Are platform bans anti-competitive? While brand owners, distributors, platforms and the antitrust community are clinging to the edge of their seats waiting for the final determination from the European Court of Justice (CoJ) in the Coty judgment awaited on December 6, 2017, we are reporting on an interesting development in France on this topic.

On September 13, 2017, the French Supreme Court (Cour de cassation) delivered its judgment in the Caudalie case. The judgment overturns a previous ruling of the Paris Court of Appeal (Cour d’appel de Paris) which found that platform bans may be restrictive of competition. Below we take a look at the judgment, as well as its practical implications (spoiler alert: Caudalie does not settle the debate on platform bans).

The Dispute

The dispute involves Caudalie, a French cosmetic manufacturer, and eNova, an online platform. Caudalie distributes its products via a selective distribution network. As per Caudalie’s selective distribution contracts, distributors may resell Caudalie’s products online, on the condition that they do so via their own websites. Accordingly, distributors are de facto prohibited from distributing on online platforms.

Despite the prohibition, eNova commercialized Caudalie’s products on its platform. Caudalie opposed this commercialization and applied for interim measures against eNova, requesting the cessation of sales of the products on eNova’s online platform as well as the award of damages.

In support for its application, Caudalie argued that eNova allowed authorized distributors to act in breach of the platform ban. According to Caudalie, this put eNova in breach of Article L.442-6 I-6° of the Commerce Code, which prohibits the participation, either direct or indirect, in the resale of products outside of their relevant selective distribution system.

In a judgment dated February 2, 2016, the Paris Court of Appeal rejected Caudalie’s application, on the basis that Caudalie had not proved that eNova’s practices were patently unlawful (the required standard when dealing with interim applications). Specifically, the Paris Court of Appeal took the view that there was evidence suggesting that platform bans may amount to a hardcore restriction under EU competition law. The Paris Court of Appeal reached this conclusion on the basis of:

  • Two decisions of the French Competition Authority (FCA), dated July 23, 2014, and June 24, 2015, whereby the FCA found that ‘it [could] not be excluded that the clauses prohibiting distributors from reselling Samsung’s products on marketplaces may amount to a restriction of active and passive sales.’ The FCA is still investigating these concerns;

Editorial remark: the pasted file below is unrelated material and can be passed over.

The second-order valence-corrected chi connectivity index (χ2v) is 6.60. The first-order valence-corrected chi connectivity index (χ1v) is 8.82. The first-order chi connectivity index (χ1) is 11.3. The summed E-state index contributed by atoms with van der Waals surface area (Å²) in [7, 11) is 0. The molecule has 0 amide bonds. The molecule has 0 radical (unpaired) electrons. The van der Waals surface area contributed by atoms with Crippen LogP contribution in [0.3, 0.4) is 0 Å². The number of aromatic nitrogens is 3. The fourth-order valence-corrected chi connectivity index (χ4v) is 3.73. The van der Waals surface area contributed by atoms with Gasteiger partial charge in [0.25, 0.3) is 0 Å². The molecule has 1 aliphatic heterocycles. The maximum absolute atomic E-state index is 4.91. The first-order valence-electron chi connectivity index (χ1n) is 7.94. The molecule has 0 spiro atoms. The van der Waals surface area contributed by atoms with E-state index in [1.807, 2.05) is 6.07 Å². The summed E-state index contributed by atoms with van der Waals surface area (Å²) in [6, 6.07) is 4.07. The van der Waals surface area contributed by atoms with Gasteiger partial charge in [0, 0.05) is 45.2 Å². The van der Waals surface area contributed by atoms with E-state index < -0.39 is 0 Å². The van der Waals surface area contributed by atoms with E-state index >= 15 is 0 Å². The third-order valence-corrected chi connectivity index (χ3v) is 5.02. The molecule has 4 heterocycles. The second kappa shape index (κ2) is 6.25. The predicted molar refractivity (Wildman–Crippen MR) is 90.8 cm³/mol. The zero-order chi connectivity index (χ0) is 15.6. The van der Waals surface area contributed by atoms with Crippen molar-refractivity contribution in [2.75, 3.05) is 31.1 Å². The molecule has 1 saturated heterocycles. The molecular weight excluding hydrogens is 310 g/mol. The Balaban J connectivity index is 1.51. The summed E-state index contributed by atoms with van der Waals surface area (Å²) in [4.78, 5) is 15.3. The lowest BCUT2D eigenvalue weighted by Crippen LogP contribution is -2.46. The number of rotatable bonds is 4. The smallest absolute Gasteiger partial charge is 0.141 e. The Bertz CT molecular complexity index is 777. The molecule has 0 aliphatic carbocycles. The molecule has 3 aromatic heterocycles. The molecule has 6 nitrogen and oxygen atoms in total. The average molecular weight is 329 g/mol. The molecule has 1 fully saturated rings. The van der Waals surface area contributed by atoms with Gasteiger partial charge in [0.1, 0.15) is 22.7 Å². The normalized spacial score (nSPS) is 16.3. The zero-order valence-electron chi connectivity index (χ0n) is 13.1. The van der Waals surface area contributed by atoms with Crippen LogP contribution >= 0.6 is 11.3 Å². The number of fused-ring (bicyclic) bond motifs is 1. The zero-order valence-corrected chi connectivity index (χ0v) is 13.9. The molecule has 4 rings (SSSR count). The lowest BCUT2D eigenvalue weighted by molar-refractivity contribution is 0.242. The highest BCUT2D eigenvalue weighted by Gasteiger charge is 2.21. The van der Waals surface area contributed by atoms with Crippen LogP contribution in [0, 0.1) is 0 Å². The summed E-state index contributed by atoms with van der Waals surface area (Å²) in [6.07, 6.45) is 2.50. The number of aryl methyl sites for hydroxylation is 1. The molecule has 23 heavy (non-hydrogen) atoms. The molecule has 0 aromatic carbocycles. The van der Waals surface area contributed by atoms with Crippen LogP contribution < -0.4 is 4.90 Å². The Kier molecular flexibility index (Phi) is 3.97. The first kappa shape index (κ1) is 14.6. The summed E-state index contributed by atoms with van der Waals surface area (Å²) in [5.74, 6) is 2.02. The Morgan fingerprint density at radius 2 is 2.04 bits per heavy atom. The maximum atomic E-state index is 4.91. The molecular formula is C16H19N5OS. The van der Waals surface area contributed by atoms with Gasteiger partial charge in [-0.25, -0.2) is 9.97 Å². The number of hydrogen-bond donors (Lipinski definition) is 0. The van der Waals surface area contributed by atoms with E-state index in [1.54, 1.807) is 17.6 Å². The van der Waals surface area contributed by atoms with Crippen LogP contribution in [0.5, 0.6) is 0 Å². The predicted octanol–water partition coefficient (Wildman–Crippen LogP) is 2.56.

• A FCA press release of November 18, 2015, announcing that the FCA closed an investigation against Adidas, following the removal from its distribution contracts of a clause prohibiting distributors from reselling products on marketplaces;
  • The position of the German Competition Authority in the Adidas case, similar to that of the FCA;
  • A note produced by a law professor.

As a result of the above, the Paris Court of Appeal rejected Caudalie’s application for interim measures against eNova. Caudalie challenged this judgment before the French Supreme Court.

The French Supreme Court’s Take on the Case

As part of its appeal, Caudalie argued that the Paris Court of Appeal erred in finding that there was evidence suggesting that platform bans may amount to hardcore restriction under EU competition law. In particular, Caudalie contended that, while the elements on which the judgment relied (see above) revealed the existence of a debate on platform bans, they did not prove to the requisite legal standard that such bans were anticompetitive.

The French Supreme Court sided with Caudalie. According to France’s highest court, the Paris Court of Appeal failed to explain why the evidence on which it relied suggested that platform bans may amount to hardcore restriction under EU competition law. Importantly, the French Supreme Court did not make any finding as to whether platform bans are anticompetitive or not; rather, it criticized the way the lower court substantiated its judgment.

On the basis of the above, the French Supreme Court decided to refer the case back to the Paris Court of Appeal, which will have to take a second look at Caudalie’s interim measures application against eNova.

The Platform Ban Conundrum Still Unsolved

Platform bans have been one of the hottest antitrust topics of the year. On the one hand, brand owners argue that they need to ban the use of online marketplaces (e.g. Amazon or Ebay) to protect the image and positioning of their brands. On the other hand, certain EU regulators (including the German FCO and the French Competition Authority) have taken the view that platform bans are anticompetitive, as they hinder the distributors’ ability to resell the products online.

The Caudalie saga does not settle the debate yet, as the judgment of the French Supreme Court does not take a position as to whether platform bans should be deemed anticompetitive.

But more clarity will be cast on this important topic on December 6, 2017 when the CoJ delivers the eagerly awaited Coty judgment. As a reminder, in an opinion dated July 26, 2017, Advocate General Wahl sided with brand owners, on the basis that platform bans could well be pro-competitive (see our briefing here). Judges are still debating, verdict next month…